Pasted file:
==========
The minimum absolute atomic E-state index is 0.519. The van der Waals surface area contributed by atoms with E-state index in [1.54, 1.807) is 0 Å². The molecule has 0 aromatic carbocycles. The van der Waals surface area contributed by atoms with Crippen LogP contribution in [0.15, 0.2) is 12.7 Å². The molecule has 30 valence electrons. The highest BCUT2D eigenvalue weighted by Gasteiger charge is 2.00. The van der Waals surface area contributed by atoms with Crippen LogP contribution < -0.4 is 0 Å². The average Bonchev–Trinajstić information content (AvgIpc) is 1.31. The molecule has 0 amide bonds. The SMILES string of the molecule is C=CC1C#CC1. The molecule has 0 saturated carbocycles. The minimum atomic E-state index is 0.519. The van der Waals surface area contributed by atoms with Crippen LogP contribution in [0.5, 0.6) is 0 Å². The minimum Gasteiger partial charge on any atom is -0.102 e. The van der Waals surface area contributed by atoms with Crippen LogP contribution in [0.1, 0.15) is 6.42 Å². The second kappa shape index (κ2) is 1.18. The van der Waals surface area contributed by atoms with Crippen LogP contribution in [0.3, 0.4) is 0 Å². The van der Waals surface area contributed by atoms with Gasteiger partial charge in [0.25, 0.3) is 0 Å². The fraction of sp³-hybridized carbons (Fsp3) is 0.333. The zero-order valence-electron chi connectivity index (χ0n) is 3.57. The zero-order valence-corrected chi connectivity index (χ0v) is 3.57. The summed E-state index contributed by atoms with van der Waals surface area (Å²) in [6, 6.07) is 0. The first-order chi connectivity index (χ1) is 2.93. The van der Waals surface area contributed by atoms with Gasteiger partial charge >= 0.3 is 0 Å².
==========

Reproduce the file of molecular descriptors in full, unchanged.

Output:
The minimum absolute atomic E-state index is 0.519. The van der Waals surface area contributed by atoms with E-state index in [1.54, 1.807) is 0 Å². The molecule has 0 aromatic carbocycles. The van der Waals surface area contributed by atoms with Crippen LogP contribution in [0.15, 0.2) is 12.7 Å². The molecule has 30 valence electrons. The highest BCUT2D eigenvalue weighted by Gasteiger charge is 2.00. The van der Waals surface area contributed by atoms with Crippen LogP contribution < -0.4 is 0 Å². The average Bonchev–Trinajstić information content (AvgIpc) is 1.31. The molecule has 0 amide bonds. The SMILES string of the molecule is C=CC1C#CC1. The molecule has 0 saturated carbocycles. The minimum atomic E-state index is 0.519. The van der Waals surface area contributed by atoms with Crippen LogP contribution in [0.5, 0.6) is 0 Å². The minimum Gasteiger partial charge on any atom is -0.102 e. The van der Waals surface area contributed by atoms with Crippen LogP contribution in [0.1, 0.15) is 6.42 Å². The second kappa shape index (κ2) is 1.18. The van der Waals surface area contributed by atoms with Crippen LogP contribution in [0.3, 0.4) is 0 Å². The van der Waals surface area contributed by atoms with Gasteiger partial charge in [0.25, 0.3) is 0 Å². The fraction of sp³-hybridized carbons (Fsp3) is 0.333. The zero-order valence-electron chi connectivity index (χ0n) is 3.57. The zero-order valence-corrected chi connectivity index (χ0v) is 3.57. The summed E-state index contributed by atoms with van der Waals surface area (Å²) in [6, 6.07) is 0. The first-order chi connectivity index (χ1) is 2.93. The van der Waals surface area contributed by atoms with Gasteiger partial charge >= 0.3 is 0 Å².